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XBox Reviews: Tennis Masters Series 2003


Tennis Masters Series 2003 Screenshots

The Final Say!

Tennis Masters Series 2003
 - reviewed by Alex Gowan
Review Date: 16 February 2003
Review Score: 7.9/10
Not based on an average 
Distributed By:
Red Ant

Tennis anyone?  As a player of the actual sport when I was a young fella and a fan of the professional game I was looking forward to this outing by Microids.  This has been a tough one to review, as with its many strengths there are also weaknesses.  Whether as a gamer that places emphasis on superficial qualities such as graphics and sound you may be disappointed because what this title achieves in what I regard as the most important feature in a game, the Gameplay.

Tennis Masters Series 2003 Features

  • Players 1- 4
  • Genre: Sport
  • Rating: 3+


One of the first things you will notice about this title is there is no licensing and all the players are fictional.  This is disappointing but what will not let you down is the game itself. The gameplay is where the budget has been spent and it shows.  There are four different types of serves and rally shots at your disposal and each opening up an avenue of gameplay strategies.  Each shot is executed with the four buttons on the face of the pad and the direction of the ball is guided with the left analogue stick.  The kinds of shot that can be achieved during rallies are power topspin, topspin, slice and lob. 


Controlling the player is done also with the left analogue stick.  The longer the button is pressed in conjunction with the stick the more angle is incurred on your shot.  Serves are simple if not a little rudimentary, basically it is just hold down on the serve button until the desired power is reached.  Types of serve are flat serve, kick serve, slice serve and kick-slice serve.  The game-play is fast and done well to simulate the game of Tennis, it will not take long to start swinging with the best of them.   

The gameplay with it being as deep as it is could be used as a sort of a sim for real players of the sport. That is if the player is proficient at the sport.  Shots could be experimented with to see which type of shot is most affective. 

There is also the option to play with two to three friends in Exhibition mode and it is a riot. This reviewer played a singles match in 2 player and it became edge of your seat action.  Playing close to the net is a sure-fire way to win quickly but you are susceptible to lobs.  On the baseline it can become a long game, as the angles of shot are not as explicit.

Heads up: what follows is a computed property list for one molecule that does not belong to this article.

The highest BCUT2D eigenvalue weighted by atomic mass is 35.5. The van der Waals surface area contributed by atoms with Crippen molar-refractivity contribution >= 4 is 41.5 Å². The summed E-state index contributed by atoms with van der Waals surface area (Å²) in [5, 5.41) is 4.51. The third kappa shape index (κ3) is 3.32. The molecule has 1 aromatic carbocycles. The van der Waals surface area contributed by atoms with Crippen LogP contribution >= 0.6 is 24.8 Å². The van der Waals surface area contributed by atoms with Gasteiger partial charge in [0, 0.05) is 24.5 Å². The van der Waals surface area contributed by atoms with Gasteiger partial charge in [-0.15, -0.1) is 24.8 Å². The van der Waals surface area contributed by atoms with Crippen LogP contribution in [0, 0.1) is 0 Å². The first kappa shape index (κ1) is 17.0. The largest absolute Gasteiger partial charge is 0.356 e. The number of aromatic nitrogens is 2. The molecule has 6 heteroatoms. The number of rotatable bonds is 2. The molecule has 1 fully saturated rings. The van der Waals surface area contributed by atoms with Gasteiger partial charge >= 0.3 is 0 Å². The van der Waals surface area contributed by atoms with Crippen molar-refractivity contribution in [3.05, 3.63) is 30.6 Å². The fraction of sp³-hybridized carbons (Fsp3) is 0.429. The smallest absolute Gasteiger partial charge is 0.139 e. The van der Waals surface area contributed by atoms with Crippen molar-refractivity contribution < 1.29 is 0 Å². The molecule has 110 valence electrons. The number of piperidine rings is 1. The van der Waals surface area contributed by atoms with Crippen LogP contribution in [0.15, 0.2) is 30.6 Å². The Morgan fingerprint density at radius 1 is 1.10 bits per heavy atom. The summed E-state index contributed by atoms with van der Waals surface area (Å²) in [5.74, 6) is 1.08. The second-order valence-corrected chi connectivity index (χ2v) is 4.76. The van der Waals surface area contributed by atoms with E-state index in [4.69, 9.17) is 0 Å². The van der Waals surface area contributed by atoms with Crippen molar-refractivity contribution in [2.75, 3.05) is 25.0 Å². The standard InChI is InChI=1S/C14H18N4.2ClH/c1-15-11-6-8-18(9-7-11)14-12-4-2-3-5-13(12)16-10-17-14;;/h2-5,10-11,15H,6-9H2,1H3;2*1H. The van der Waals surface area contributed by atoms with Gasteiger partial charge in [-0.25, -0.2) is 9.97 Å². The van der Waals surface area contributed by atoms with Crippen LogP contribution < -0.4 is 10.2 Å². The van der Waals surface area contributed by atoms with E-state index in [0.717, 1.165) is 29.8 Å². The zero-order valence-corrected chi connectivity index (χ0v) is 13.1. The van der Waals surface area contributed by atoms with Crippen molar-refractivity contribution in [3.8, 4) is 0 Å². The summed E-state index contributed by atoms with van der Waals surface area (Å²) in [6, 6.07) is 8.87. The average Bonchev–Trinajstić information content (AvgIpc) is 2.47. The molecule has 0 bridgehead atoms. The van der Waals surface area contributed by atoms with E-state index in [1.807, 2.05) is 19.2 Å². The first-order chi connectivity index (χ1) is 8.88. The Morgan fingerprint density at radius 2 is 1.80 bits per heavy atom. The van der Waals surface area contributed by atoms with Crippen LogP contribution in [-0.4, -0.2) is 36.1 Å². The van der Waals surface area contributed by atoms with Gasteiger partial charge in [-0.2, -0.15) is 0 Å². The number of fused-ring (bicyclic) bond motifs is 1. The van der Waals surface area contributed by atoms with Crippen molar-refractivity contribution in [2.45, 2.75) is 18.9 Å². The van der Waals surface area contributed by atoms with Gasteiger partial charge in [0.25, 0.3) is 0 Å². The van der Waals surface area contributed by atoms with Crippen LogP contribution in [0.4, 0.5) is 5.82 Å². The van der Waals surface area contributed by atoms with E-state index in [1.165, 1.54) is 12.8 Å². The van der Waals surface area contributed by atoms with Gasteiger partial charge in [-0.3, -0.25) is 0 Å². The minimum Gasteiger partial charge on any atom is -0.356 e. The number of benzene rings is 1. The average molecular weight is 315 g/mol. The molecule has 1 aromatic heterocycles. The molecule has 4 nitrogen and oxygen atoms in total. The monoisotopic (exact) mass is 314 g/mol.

Games in Exhibition mode are entirely customable and there is a chance to change the number of games per set, how many sets, and fatigue on or off as well as many other options.  In the Master Series Championship mode there is not as many options to tweak but you can change the length of the season and how many sets you want to play in each match. 

The graphics are good if not too flashy. The box claims that it uses 500 motion capture moves and it shows although some shots do seem a bit awkward.  Sometimes the player does not even look at the ball while playing a stroke!   This fault while not annoying does detract from the realism that it tries so hard to convey.  There are real time shadows, which look great.  The players look a little average, low polygon and not as polished as other Tennis games on next-gen consoles. Even Virtua Tennis on the ill-fated Dreamcast looked better!  The faces do not look real and there are no victory animations to write home about.  The stadiums look excellent and even the spectators look plausible.  Shame there is no camera panning over them during matches.  There are a few special effects a la Tiger Woods such as the camera panning around a player while hitting a winner.

The sound attempts to be atmospheric for example the crowd “ooing” at close and hard won rallies, like at a real tournament.  This is a good feature and does well to accentuate the feeling of being “in the action”.  The music is weak but not annoying.  This is only played during intervals and is not heard in-game fortunately.  There is little to no commentary throughout TMS and with no licenses or franchises to speak of, is disappointing.   

TMS has a sound game engine and there is depth in the gameplay with so many different variations of shot to play we can forgive the no licensing because where it succeeds is in the most important compartment of all, gameplay.  If you our beloved readers read the Value score, keep this in mind you are paying for, above all else, gameplay with no bells or whistles

- Alex Gowan

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